The Midnight Rambler – Sharing the Stoke


The Midnight Rambler

John Papciak


Sharing the Stoke


“stoked” – adjective – to be “stoked” is to be completely and intensely enthusiastic, exhilirated, or excited about something.  To be in a state of happiness, excitement, anticipation, pride, and optimism. Word used often in Southern California by most surfers and skateboarders. (Urban Dictionary)


Surfcasters don’t really have a word for this, so as much as it might pain a reader or two, I’ll use it here.


Surfcasting used to be a much more solitary and secretive sport. That’s what the Old Farts (ahem, Old Salts) will tell us anyway.  If you caught fish, you never said how or where.


Well, that’s not exactly true either. Surfcasters always talked. They might not have told you the truth, but they talked. They most often fed you a complicated mixture of truth and fiction. And just like the Oscar Meyer Bologna of the day, it was up to you decide if you really wanted to consume it – but good luck trying to figure out exactly what was in there.


But even as a teenager in the 70s, fishing Sea Bright and Sandy Hook NJ, I picked up on this complicated game. Someone would let you in on their hot little tip, in hopes that you’d spill some of your own beans.


Voice in head  ”…Geez Mister, thanks for that awesome pile of horse sh*t information, now let me dish an even bigger load of my own…”  but at least I smiled and acted the part.


Anyway, it can make you stop and wonder why a newbie would ever take an interest in surfcasting. Let’s see… you’ll be doing this in the middle of the night.. you’ll be sleep deprived most days… you’ll be wet and cold… once you get really into it, you’ll be sleeping in your truck … you might go for days without a shave or a shower…you’ll smell like fish… and when you don’t smell like fish, your clothes will smell like mildew… so no, the chicks will NOT be digging YOU.


But somewhere along the way, surfcasting as we know it, has come to appeal to a small but sizeable segment of the general population – mostly male, but not all. That population is actually quite small, but if you were to visit Montauk over a Columbus Day weekend, you’d beg to differ.


Sure, a very large segment of the population would LIKE to go surfcasting, and many have gone once or twice, but those who have vowed to becoming proficient in the sport is really quite small. And I’d bet most readers would just as soon keep it that way!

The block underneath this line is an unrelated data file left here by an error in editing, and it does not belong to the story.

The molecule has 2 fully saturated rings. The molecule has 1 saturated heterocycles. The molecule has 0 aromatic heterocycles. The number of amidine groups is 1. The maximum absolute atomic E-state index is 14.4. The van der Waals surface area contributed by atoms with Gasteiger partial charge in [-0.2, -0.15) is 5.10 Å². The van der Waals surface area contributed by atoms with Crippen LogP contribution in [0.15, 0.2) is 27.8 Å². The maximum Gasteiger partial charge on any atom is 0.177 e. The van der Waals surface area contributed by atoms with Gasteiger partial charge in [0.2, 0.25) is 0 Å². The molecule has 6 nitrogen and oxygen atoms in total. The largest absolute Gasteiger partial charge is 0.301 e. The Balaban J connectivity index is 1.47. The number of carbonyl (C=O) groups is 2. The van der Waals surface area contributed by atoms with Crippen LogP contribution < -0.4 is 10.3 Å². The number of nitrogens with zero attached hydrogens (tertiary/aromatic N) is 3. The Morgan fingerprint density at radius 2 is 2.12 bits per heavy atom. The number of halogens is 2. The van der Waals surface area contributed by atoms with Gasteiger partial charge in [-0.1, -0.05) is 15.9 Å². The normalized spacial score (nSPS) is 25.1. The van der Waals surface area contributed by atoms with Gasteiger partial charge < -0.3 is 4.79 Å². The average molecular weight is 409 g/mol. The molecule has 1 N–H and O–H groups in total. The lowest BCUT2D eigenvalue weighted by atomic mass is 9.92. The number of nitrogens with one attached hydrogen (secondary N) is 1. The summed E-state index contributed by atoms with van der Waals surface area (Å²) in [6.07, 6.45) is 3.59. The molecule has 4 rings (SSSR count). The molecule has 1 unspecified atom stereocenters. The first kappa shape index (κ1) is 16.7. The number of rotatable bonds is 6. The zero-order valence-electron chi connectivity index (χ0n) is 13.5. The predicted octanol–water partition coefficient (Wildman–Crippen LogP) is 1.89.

But despite all the negatives mentioned above, there’s a raw connection to the ocean and the wild that can never be matched on a Links Golf Course. (That’s what many of the men in my age group seem to get most excited about). It’s that connection and ability to interact with striped bass, in the water and in a wetsuit, that I find so very appealing. 

I could say that actually catching a fish is not important, but that’s not true. If I go for a few trips without catching a fish I get cranky just like everybody else. But it IS different from other types of fishing, like boat fishing. Surfcasting IS much more rewarding. And for me, fly fishing in the surf even more so.


But getting back to an earlier topic, the secrecy versus sharing thing is a bit of a surfcasting conundrum, even for me.


I mostly fish alone. It’s not that I want it that way. But it’s often just too complicated to fish with others. First we have to negotiate where we will fish. And then I have to lobby for why I want to fish where I want to fish. And then I have to go into my reasoning, and then some of that is probably because of my log book or gut feel. Some may be based on additional information that I’d rather not get into. And then there’s the pressure that MY suggested game plan doesn’t pan out. Or worse, if it works out really well, I’ll be fighting for casting room the next 10 weeks.


Sure, sometimes it’s easy. The place is agreed based on some clear-cut reason, or maybe a whole bunch of people are meeting up there, and its more a big social thing than a serious fish-hunting thing. And that’s cool, we should all make room for those kinds of trips. Maybe even end it off with a big beach bonfire and BBQ.


But the conundrum is that, for me at least, its a solitary pursuit, but the sport can go flat without a little bit of outside influence and enthusiasm.


Most of us do need to “share the stoke,” at least once in a while. Sure, you get to compare gear, talk about your favorite lures, and as much as we think we know it all, you learn something whenever you fish with someone new.


But above all, the stoke is complete when you feel as if you are looking into the mirror. You immediately recognize the energy and enthusiasm – someone who is not yet jaded, and quite willing to take one more cast. They might not know the spots cold, and be plugged into the INTEL, but they are more than willing show up at 3:00 am, prepared to give it their best, even though the reports have been pretty bad, and the latest NOAA marine forecast is even worse.


Even when the day calls for a skunk, I think we all need to set aside a day or two each year to share the stoke. Me anyway.



Case in point was a small fly fishing get-together a number of us did back on October 18th in Montauk. A great day to share the stoke.




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